Books of the Irish

Library at Trinity College

My family will visit Ireland this year. I’ve been to the old sod 3 times previously: in high school with my parents and brother, in my mid-twenties with my brother and cousins and with my wife before we had kids. Before the trip, I want to read Irish books, listen to music, and watch movies.

For a long time, I had a history of Ireland in my Amazon wishlist. Ireland, A History, by Thomas Bartlett, a Tyler Cowen recommendation. He called it one of the best histories of Ireland. And it’s a good read. The author navigates through the stories, myths, and facts of Irish history. Rather than trying to put together a pre-history of Celts and Druids, he states no one fully understands the first peoples and all they left were rocks with squiggles. Same with the myth of Saint Patrick. It’s an enormous book, and I’ve skimmed through parts… in the 1800’s, there was a back and forth with English laws and revolts and tighter and looser controls around Catholic Ireland. Luckily, Bartlett adds an introduction and analysis to his chapters, so I don’t have to get bogged down in unnecessary details. I’m on the Troubles now.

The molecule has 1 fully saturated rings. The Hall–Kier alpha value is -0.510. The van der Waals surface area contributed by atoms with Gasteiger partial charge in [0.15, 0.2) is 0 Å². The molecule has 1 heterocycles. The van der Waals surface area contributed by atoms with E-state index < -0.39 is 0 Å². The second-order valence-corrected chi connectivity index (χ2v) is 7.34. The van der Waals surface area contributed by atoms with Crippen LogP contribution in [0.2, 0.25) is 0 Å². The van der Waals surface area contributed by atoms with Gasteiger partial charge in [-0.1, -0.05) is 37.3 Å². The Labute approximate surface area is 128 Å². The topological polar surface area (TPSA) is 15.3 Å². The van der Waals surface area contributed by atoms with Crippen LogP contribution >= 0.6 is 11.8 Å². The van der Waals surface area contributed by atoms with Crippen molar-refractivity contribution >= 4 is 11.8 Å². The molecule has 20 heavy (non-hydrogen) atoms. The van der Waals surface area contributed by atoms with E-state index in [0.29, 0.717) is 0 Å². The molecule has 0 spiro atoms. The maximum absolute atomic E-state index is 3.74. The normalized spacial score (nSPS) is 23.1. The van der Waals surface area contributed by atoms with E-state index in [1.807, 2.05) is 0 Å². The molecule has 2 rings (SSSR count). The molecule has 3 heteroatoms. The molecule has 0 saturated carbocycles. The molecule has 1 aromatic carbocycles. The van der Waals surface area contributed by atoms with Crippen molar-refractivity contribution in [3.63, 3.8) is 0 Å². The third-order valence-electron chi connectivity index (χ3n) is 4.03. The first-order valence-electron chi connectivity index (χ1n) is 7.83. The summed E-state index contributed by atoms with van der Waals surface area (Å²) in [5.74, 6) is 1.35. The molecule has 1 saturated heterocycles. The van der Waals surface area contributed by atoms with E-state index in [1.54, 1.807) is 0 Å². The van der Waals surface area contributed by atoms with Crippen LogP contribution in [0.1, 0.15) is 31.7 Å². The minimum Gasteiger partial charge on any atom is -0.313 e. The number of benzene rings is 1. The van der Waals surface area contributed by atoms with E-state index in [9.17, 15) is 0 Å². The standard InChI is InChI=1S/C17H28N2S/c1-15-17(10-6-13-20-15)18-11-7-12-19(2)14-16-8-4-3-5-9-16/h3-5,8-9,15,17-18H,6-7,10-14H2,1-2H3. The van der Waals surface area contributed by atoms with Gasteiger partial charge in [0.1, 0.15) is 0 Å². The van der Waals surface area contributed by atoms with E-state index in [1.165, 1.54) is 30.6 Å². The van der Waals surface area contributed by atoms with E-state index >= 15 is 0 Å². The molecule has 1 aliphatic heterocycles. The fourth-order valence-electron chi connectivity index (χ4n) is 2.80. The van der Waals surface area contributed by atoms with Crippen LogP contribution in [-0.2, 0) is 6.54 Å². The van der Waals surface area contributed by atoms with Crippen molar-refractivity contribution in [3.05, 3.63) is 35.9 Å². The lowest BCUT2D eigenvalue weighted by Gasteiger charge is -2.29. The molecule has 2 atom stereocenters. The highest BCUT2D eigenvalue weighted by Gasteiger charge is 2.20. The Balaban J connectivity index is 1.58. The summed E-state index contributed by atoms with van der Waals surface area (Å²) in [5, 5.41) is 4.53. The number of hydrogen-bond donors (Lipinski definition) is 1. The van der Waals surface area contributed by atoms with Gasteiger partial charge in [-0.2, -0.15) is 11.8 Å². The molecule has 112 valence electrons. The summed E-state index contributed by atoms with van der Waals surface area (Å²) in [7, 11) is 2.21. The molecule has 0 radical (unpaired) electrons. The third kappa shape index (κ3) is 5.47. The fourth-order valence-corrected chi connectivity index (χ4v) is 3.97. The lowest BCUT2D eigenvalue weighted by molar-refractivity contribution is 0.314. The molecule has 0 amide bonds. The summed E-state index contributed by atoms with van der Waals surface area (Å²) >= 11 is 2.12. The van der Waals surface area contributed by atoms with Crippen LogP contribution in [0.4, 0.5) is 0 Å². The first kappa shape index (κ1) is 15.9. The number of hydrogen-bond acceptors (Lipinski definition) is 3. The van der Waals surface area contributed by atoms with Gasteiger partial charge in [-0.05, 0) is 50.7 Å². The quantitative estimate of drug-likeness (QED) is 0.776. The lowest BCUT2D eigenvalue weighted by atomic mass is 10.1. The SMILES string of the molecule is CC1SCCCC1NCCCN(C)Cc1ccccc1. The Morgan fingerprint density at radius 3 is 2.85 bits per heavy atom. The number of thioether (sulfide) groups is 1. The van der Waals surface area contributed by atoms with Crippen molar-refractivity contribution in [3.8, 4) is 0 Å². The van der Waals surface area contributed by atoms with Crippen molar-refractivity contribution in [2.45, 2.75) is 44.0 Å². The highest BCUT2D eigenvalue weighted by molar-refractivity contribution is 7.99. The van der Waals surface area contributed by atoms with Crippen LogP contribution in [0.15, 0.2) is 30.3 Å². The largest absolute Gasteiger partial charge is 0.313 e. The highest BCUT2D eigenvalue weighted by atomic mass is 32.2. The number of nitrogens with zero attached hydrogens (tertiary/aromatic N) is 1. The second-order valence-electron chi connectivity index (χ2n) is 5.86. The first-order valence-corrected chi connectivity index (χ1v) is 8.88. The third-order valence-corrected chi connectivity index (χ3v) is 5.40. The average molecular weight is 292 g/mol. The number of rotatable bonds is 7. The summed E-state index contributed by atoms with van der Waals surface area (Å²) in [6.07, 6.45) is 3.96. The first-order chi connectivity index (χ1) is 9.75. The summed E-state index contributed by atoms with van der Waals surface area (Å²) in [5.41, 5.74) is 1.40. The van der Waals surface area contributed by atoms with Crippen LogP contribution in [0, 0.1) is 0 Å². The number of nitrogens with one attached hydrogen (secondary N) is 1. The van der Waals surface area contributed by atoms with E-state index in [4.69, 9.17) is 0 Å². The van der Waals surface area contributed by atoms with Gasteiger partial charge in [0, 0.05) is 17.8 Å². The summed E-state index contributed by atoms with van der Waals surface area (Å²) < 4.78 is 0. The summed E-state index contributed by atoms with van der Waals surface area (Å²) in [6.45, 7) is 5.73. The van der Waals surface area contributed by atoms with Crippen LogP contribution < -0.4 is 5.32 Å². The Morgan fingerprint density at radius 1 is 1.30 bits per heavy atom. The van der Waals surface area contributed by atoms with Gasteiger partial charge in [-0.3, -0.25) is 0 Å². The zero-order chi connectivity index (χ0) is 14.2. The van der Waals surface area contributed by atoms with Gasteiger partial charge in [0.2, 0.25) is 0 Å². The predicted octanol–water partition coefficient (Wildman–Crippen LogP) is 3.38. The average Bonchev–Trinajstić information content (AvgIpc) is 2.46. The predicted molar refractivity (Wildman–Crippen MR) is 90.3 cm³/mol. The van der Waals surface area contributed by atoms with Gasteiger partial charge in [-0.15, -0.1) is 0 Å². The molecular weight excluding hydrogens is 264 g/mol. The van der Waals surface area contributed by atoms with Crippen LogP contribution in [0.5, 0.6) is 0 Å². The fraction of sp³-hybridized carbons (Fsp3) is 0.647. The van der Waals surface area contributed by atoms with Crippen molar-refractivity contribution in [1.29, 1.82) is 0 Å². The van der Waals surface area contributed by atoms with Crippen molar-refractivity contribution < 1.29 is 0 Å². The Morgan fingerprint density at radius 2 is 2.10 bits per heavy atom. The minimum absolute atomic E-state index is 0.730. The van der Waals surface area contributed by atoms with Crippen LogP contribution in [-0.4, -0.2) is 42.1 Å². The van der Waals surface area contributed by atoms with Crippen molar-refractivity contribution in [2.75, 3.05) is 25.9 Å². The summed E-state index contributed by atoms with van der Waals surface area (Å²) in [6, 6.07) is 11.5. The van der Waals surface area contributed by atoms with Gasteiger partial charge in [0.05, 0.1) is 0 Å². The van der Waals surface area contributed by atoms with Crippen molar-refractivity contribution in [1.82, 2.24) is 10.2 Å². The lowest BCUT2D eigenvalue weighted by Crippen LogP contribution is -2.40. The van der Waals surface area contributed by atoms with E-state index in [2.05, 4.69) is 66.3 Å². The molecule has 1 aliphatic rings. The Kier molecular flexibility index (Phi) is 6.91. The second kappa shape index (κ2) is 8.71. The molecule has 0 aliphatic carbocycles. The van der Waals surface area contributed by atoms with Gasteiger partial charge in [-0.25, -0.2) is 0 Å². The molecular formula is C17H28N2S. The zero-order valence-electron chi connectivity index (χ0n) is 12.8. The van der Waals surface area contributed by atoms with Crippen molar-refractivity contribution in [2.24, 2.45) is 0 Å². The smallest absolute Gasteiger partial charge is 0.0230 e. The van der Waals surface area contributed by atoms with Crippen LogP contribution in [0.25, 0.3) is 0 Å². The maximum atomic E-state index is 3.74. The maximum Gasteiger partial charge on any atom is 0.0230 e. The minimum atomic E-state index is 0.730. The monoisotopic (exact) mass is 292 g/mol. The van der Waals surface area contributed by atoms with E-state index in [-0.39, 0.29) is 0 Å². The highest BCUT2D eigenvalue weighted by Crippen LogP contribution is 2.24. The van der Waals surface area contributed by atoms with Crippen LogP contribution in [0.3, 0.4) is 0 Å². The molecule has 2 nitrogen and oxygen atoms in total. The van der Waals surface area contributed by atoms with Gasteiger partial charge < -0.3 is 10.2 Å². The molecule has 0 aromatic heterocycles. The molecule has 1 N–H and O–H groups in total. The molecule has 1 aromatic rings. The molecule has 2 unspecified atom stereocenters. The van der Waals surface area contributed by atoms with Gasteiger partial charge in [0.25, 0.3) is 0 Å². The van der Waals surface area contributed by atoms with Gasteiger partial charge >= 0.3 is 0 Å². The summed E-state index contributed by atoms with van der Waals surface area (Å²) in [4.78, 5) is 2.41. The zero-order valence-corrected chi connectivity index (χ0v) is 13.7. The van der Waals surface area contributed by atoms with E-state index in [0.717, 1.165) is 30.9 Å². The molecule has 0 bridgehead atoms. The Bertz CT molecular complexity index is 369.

Ireland, A History takes care of the factual part of my immersion. I’m re-reading Dubliners by James Joyce, my favorite Joyce (I’ve never attempted Ulysses, although The Portrait of the Artist as a Young Man is on my to-read list). Dubliners is a great read and timely thrice over; it sets the scene for Dublin (we’ll spend a night in the capital), opens the ear to lyrical Irish prose and complements my latest Hemingway jag.

Two more books wait in the wings. Modern Ireland in 100 Artworks by Fintan O’toole, is another Cowen recommendation. One of Cowen’s themes is how artistic the Irish are, and not just in prose. I’m really looking forward to this one, as I’m trying to expand my appreciation for other forms of art as well. The last book is a re-read, McCarthy’s bar. A super fun, quick read about an American name McCarthy who tries to visit every bar with his name in the country. My brother also re-read this and recommended.

The other parts of my immersion is music. Growing up, my idea of Irish music was the Clancy Brothers, a folk-ish Irish band playing classic folk tunes and a favorite of my mother’s. I will include some Chieftans and whatever else my Irish pandora station will select.

Movies are the last bit squarely aimed at my children. I won’t bother to ask them to read gasp physical books. We’ve seen Waking Ned Devine so far; The Commitments, Michael Collins and The Guard on the list of re-watches.

Bookshelf Chaos

New Bookshelf
New Bookshelf

Last year, I built a new bookshelf for my office. When I redid my office a few years ago, we picked up these wonderful, plain, perfectly sized bookshelves my wife painted. I’d assumed I could buy more when needed. As my book collection grew and we got rid of shelves from downstairs, I required more space. Unfortunately, the retailer I bought them from doesn’t stock them anymore and I can’t find them online, anywhere. Amazing how hard to find unadorned, seven-foot shelves.